Key points of welcome talk by Alex Russell & Thao Tran
- Everyone is here. At the start of the summit, its made clear, this is being implemented. Google, Microsoft, Mozilla, Samsung. This technology is going to be implemented and made available to browser plattforms soon.
- Distributing native software is HARD. Here, the distribution model of web based applications is far easier. You click the link and the app gets loaded. New versions don’t need to be “updated” on the device. They just get shown once they are pushed by the dev team. The reach here is far better than native apps. Users just surf the web whilst you don’t constantly surf in apps. You install some, uninstall some but the behavior is different.
- Claim: On desktop native came first but was taken over by web. Will this repeat on mobile?
- Webapps must adhere to similar UX contracts as native apps. This means never to show this
Three building blocks are needed to make mobile webapps a first level citizen on mobile
- (reliable) performance that includes offline capibility. Here Service Workers come in(proxy, 2nd 3rd 4th time. cache)
- push notifications that don’t require an actual app to be installed and work even when the user is not on the website
- homescreen metadata to uphold the UX contract idea of a first level application
Reach, acquisition and conversion
These three criteria are focused on a lot. This is all nice and well for consumer oriented applications but how does it work for big company internal applications? Are progressive web apps still a better choice than native applications where top-down decisions are made and these three criteria aren’t relevant?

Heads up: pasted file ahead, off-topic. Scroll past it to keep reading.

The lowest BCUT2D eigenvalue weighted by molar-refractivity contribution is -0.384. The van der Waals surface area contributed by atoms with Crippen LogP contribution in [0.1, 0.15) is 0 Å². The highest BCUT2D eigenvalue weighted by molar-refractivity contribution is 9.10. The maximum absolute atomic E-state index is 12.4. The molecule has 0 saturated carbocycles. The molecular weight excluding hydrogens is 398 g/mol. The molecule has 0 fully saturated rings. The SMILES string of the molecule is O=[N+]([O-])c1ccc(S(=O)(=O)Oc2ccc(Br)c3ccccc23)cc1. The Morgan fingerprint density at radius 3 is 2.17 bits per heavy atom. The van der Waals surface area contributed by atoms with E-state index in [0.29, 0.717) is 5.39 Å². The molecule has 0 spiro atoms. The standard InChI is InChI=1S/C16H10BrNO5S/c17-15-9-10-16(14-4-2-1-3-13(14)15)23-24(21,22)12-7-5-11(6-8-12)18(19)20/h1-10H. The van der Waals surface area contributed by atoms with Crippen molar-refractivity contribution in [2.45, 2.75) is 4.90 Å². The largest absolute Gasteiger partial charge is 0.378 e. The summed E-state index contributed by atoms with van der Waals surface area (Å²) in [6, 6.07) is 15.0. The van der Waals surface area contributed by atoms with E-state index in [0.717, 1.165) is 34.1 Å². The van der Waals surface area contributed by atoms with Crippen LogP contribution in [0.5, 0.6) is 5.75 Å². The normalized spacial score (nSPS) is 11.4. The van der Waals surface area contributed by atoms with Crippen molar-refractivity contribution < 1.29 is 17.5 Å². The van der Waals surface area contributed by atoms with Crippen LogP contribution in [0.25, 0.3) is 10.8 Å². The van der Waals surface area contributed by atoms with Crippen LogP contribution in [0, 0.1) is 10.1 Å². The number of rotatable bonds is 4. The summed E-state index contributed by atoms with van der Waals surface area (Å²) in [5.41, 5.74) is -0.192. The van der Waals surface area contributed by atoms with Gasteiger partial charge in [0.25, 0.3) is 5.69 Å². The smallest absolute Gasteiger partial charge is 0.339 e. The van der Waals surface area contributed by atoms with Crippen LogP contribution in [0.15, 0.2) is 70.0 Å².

While these aren’t as important, its still important that the users are satisfied by the UX. Enterprise applications cannot deploy bad UX applications anymore since most users are used to consumer grade apps which are the benchmark for the enterprise apps to ensure adaption and satisfaction. The pros of service workers and progressive concepts therefore help the apps to be adopted.
Instant-loading offline-first progressive web apps the next generation part II uncovered by Jake Archibald
This guy (blog) is quiet a piece.
He promotes the idea of offline-first: → rest can follow. This is also helpful to handle both offline and “false online” problems. There is also a lot about a new conpcept concerning streams in JS. A good summary is this post concerning streams.
He also talks about the “white screen of death”, which is when the app or website thinks its online but has a really slow connection and therefore takes forever to load. This is avoided with the offline cached app-shell using a service worker and some cached data, just like a native app.
How do android instant apps and PWA work together? There is no conflict. They are similar concepts, but because of the different distribution model, a PWA actually includes the core ideas of an instant app. Therefore the idea of an AIA is actually the native environment catching up with modular webapps.